- Atlas Mountain Trek, Morocco
- Tom BMember
….specifically a multi day trek that takes in the summit of Toubkal. Has anyone done one? If so, what guide did you use? Are the local companies okay? They’re about 75% cheaper than the likes of exodus!!!
I’ve just booked flight to Marrakesh for end of May next year and will be there for 7days. Hoping to do 4/5 days in the mountains then a day in Marrakesh…..any advice/experiences would be great.Posted 4 years agolatham2104Member
Went years 18 ago, and just did it of our own back.
Got a taxi from Marakesh to Asni, and then arranged a trip on the back of a grain truck up to Imlil. The roads from Asni to Imlil when I went were like something out of a “road from hell” programming with shear drops and crumbling road surface…brilliant pearched on top of tonnes of grain!! The road may well be surfaced now so a taxi direct from Marrakesh to Imlil maybe quicker, but definatley not as much fun.
Once in Imlil, we arranged a quide to take us up to the bothy at the foot of Toubkal. Nice trek up there and then he guided us up to the summit.
Once done, went back down to Imlil before trekking over to Setti Fatma without a guide. Stayed in Berber villages and they were so welcoming and let us kip in their houses (or cattle sheds). Fed and watered us for a few dirhams and their tagines are much better than on the high street!Posted 4 years ago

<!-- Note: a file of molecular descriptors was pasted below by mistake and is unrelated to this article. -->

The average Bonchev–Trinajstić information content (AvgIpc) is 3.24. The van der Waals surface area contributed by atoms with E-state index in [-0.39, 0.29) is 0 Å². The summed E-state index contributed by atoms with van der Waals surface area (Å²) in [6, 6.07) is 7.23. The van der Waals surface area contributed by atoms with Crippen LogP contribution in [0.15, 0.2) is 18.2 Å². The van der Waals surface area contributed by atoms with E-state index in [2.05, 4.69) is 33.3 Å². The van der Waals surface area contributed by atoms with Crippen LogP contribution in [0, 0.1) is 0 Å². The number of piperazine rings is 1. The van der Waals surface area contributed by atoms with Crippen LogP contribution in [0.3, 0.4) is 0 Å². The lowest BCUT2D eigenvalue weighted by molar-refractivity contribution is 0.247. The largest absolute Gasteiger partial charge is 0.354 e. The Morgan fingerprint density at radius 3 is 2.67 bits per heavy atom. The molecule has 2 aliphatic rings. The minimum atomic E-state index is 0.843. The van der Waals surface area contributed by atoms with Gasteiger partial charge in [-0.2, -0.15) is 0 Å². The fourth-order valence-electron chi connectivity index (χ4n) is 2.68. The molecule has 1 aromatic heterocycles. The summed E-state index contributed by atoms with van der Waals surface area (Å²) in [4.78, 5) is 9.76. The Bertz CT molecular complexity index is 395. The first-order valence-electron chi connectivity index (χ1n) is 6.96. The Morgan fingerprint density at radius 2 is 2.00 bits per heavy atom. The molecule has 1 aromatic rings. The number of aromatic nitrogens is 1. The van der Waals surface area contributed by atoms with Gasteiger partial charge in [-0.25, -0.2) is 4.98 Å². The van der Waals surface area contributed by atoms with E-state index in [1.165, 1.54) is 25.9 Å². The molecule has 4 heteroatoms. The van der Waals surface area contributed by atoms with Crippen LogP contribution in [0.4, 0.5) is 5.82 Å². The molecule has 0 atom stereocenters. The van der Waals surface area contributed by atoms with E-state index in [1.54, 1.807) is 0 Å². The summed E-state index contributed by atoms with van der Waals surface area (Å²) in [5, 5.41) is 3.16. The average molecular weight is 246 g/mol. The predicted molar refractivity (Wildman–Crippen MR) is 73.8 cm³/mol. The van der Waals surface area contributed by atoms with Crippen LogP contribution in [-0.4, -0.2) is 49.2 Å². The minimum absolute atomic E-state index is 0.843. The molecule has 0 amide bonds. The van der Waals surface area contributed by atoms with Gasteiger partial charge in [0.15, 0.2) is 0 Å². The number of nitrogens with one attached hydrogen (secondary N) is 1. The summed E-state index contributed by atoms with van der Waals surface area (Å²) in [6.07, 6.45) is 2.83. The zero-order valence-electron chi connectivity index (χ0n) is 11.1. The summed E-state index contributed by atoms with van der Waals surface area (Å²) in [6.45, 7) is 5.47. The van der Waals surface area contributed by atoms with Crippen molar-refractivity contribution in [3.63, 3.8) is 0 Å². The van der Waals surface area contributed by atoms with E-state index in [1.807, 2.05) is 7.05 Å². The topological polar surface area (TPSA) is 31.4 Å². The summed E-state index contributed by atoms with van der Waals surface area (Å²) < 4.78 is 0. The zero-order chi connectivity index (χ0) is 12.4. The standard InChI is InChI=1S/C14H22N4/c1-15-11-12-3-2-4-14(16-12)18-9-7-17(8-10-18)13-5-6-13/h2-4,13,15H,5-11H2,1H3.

Yes, wife and I did it several years ago. Independent, we were in the first Ryan Air from Bristol to Marakesh, welcoming committee. And everything when we arrived.
We had a guide and muleteer along with Muffin (the Mule) and us so we weren’t in a big group.
It was a brilliant trek, stayed in local homes and the mountain hut on Toubkal.
We did it in September, the snow had arrived early so we were ice axe and crampons from the hut to the top.
We used Imil Mountain trek I think, he was great, picked us up from our Rhiad in a taxi and brought us back.
We had a great holiday, a couple of days in Marakesh, 4 days walking, 3 nights in various places, one village was getting electricity for the first time the week after we left.
Depending on the time of year, it can be a proper mountain expedition, we had way more snow than we expected.Posted 4 years ago